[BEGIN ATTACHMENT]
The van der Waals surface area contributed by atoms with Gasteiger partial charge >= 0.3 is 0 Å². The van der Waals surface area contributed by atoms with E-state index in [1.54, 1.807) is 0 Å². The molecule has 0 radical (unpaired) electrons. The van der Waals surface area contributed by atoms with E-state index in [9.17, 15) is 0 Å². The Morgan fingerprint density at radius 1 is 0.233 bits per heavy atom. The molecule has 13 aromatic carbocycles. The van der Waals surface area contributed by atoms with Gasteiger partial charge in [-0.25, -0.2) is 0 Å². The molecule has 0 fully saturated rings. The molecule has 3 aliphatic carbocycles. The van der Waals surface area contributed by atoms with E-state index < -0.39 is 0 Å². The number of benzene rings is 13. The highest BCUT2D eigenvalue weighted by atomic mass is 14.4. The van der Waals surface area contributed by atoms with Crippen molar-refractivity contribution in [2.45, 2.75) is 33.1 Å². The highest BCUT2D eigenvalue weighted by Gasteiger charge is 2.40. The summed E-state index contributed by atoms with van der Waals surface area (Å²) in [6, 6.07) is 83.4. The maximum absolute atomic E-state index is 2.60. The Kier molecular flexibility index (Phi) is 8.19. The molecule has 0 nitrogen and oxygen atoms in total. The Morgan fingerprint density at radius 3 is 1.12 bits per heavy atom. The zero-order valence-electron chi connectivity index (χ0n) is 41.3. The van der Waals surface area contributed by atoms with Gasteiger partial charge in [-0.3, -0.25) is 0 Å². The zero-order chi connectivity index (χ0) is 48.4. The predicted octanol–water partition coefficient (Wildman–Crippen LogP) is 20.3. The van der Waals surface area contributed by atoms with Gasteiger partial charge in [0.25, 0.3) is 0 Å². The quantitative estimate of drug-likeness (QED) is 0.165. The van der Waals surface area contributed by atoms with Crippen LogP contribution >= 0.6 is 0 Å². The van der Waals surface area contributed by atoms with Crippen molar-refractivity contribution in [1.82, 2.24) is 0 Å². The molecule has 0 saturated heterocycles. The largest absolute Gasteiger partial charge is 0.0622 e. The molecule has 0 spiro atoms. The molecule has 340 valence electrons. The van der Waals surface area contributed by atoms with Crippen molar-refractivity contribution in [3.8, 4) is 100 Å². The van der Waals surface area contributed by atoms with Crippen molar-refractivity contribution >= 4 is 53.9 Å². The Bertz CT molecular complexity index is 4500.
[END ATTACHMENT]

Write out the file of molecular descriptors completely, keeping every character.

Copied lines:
The van der Waals surface area contributed by atoms with Gasteiger partial charge >= 0.3 is 0 Å². The van der Waals surface area contributed by atoms with E-state index in [1.54, 1.807) is 0 Å². The molecule has 0 radical (unpaired) electrons. The van der Waals surface area contributed by atoms with E-state index in [9.17, 15) is 0 Å². The Morgan fingerprint density at radius 1 is 0.233 bits per heavy atom. The molecule has 13 aromatic carbocycles. The van der Waals surface area contributed by atoms with Gasteiger partial charge in [-0.25, -0.2) is 0 Å². The molecule has 0 fully saturated rings. The molecule has 3 aliphatic carbocycles. The van der Waals surface area contributed by atoms with E-state index < -0.39 is 0 Å². The number of benzene rings is 13. The highest BCUT2D eigenvalue weighted by atomic mass is 14.4. The van der Waals surface area contributed by atoms with Crippen molar-refractivity contribution in [2.45, 2.75) is 33.1 Å². The highest BCUT2D eigenvalue weighted by Gasteiger charge is 2.40. The summed E-state index contributed by atoms with van der Waals surface area (Å²) in [6, 6.07) is 83.4. The maximum absolute atomic E-state index is 2.60. The Kier molecular flexibility index (Phi) is 8.19. The molecule has 0 nitrogen and oxygen atoms in total. The Morgan fingerprint density at radius 3 is 1.12 bits per heavy atom. The zero-order valence-electron chi connectivity index (χ0n) is 41.3. The van der Waals surface area contributed by atoms with Gasteiger partial charge in [-0.3, -0.25) is 0 Å². The zero-order chi connectivity index (χ0) is 48.4. The predicted octanol–water partition coefficient (Wildman–Crippen LogP) is 20.3. The van der Waals surface area contributed by atoms with Gasteiger partial charge in [0.25, 0.3) is 0 Å². The quantitative estimate of drug-likeness (QED) is 0.165. The van der Waals surface area contributed by atoms with Crippen LogP contribution >= 0.6 is 0 Å². The van der Waals surface area contributed by atoms with Crippen molar-refractivity contribution in [1.82, 2.24) is 0 Å². The molecule has 0 saturated heterocycles. The largest absolute Gasteiger partial charge is 0.0622 e. The molecule has 0 spiro atoms. The molecule has 340 valence electrons. The van der Waals surface area contributed by atoms with Crippen molar-refractivity contribution in [3.8, 4) is 100 Å². The van der Waals surface area contributed by atoms with Crippen molar-refractivity contribution >= 4 is 53.9 Å². The Bertz CT molecular complexity index is 4500.